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Slaughterhouse woes go beyond just cancerous cattle


A top food safety official suggested Friday to North Bay ranchers that the "deception" by operators at a Petaluma slaughterhouse will take a long time to unravel and could make it impossible to remove the ranchers' high-end meats from a massive recall.

The investigation of diseased and unsound animals at Rancho Feeding Corporation involves more than cows with eye cancer, as previously reported, the official from the U.S. Department of Agriculture was quoted as saying. He also reportedly said the Rancho recall involves 44,000 establishments around the nation, a figure far higher than can be confirmed from the USDA's website.

Some who attended or were briefed about Friday's meeting said the bar has been set extremely high for those ranchers trying to persuade the USDA that their grass-fed cattle were healthy and that the meat processed from those animals at Rancho remains fit for human consumption. The federal regulators appear so uncertain about all that went on at the slaughterhouse that they may be unable to conclude that the meat was left untainted and not tampered with.

Bill Niman, owner of BN Ranch in Bolinas, said he is seeking relief for at least $300,000 worth of meat in his company's freezers. But after the meeting, he acknowledged that his request "may be trumped by food safety concerns."

The Rancho plant, the North Bay's last slaughterhouse, has been under investigation since early January. Last month the facility shut down after announcing a recall of 8.7 million pounds of meat, a year's worth of production.

The USDA has asserted that Rancho "processed diseased and unsound animals" without a full inspection and that the company engaged in "intermittent circumvention of inspection requirements." The USDA repeatedly has refused to comment on most aspects of the recall or on the various federal investigations, but congressman Jared Huffman, D-San Rafael, has said that the U.S. Attorney's Office is conducting a criminal probe.

While ranchers weren't given many details Friday, they came away with a sense of the gravity of the federal allegations against Rancho in regard to circumventing inspection and safety rules.

"I was amazed at the scope and severity of this investigation and how complex it's going to be," said Sonoma County Farm Bureau Executive Director Tim Tesconi, who attended the meeting.

One unusual aspect of the recall has been its affect on a small group of ranchers who paid Rancho to slaughter their grass-fed beef but who then took control of the meat to sell to high-end restaurants, butcher shops and at farmers markets. Those ranchers were told they also must recall their meat and have it destroyed.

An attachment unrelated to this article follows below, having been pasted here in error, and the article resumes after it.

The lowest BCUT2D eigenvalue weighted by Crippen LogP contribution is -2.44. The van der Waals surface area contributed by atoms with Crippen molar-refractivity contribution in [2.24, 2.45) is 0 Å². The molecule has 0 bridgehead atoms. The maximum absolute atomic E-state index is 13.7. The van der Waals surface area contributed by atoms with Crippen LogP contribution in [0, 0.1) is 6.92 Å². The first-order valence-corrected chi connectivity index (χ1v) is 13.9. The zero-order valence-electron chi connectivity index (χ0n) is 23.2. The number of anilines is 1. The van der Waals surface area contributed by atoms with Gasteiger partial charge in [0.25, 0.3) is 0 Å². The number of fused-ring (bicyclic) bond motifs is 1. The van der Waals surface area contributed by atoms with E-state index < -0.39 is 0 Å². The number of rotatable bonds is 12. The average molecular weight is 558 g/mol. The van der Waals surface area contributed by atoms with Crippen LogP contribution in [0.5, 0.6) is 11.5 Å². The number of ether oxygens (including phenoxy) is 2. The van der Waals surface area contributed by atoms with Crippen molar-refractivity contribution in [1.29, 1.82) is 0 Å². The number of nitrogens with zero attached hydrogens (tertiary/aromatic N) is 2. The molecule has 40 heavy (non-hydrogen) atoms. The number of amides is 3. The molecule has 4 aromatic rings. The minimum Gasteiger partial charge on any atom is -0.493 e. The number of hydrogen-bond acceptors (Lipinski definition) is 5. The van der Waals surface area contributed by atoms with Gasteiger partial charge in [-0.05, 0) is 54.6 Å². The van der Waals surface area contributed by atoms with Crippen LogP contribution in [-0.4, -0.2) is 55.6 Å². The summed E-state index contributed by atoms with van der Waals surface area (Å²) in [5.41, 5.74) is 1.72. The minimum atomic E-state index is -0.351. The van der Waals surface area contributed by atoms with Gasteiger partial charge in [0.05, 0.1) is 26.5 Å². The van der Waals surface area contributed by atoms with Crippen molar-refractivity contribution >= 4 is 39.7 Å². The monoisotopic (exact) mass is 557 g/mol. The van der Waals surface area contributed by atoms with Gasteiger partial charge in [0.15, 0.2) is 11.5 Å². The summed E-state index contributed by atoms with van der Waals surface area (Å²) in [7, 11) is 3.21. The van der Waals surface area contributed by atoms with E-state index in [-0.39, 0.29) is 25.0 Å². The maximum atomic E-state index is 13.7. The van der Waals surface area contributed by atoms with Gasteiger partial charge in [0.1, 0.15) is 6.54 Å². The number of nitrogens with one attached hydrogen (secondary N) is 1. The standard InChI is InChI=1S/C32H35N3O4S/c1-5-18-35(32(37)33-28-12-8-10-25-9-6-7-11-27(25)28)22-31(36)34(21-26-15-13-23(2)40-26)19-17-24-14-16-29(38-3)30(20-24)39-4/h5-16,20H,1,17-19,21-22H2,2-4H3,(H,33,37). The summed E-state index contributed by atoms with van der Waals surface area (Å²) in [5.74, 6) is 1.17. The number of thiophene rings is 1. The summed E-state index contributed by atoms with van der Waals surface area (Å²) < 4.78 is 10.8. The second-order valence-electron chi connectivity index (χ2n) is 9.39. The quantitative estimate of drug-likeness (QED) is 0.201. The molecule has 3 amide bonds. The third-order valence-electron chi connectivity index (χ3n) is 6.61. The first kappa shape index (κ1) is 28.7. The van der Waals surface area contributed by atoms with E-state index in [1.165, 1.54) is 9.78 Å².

As a result, Huffman and the North Coast's other U.S. Representative, Mike Thompson, urged U.S. Agriculture Secretary Tom Vilsack to send an official to speak to the ranchers. The meeting was held Friday at a USDA office in Petaluma.

Vilsack sent Daniel Engeljohn, an assistant secretary for the Office of Field Operations in the department's Food Safety and Inspection Service. Engeljohn's official web page says he is responsible for ensuring that federal food safety and animal welfare policies are effectively carried out by inspectors and staff in 6,000 meat, poultry and egg processing plants and import facilities around the country.

He spoke to about 10 ranchers from Sonoma, Marin, Napa and San Mateo counties affected by the recall. Staff members attended for the two local congressmen and U.S. Sen. Dianne Feinstein.

Engeljohn reportedly ruled out a quick end to the probes against Rancho.

"This investigation is probably going to continue for many more weeks," said Huffman.

The USDA official spoke of "very deceptive practices" by Rancho, Huffman said. Others privately said Engeljohn spoke repeatedly of Rancho's "deception."

Robert Singleton and Jesse "Babe" Amaral, who were co-owners of Rancho when it closed, did not return calls for comment Friday. There have been no reported cases of illness involving the recalled products.

Sonoma County Supervisor David Rabbitt, who represents Petaluma, said he told Engeljohn and a regional USDA official at the meeting that local ranchers were thrown "under the bus unnecessarily" by being lumped into the recall.

The closed plant on Petaluma Boulevard North was purchased last month by David Evans, owner of Marin Sun Farms. Rabbitt said he asked Friday what the USDA was doing to help Evans reopen the plant.

"They did assure me it was going through the process as quickly as possible," Rabbitt said.

News reports have noted the Rancho investigation involves processed cows that may have had eye cancer. But Engeljohn told the gathering "that's only one issue," Rabbitt said. "It goes beyond that."

Engeljohn also noted that 44,000 establishments had received products that are now tied to the recall. In contrast, the USDA's this week posted online the names of nearly 6,400 establishments in 35 states that received products with meat from the Rancho plant.

However, that list also names 66 regional and national retailers, whose stores could greatly expand that figure.

Thompson, D-St. Helena, said the USDA officials are still looking at whether they can release the ranchers' meat from the recall. He suggested that they will be understandably cautious.

"They shouldn't release anything," he said, "if there's any chance it will cause any problems to consumers."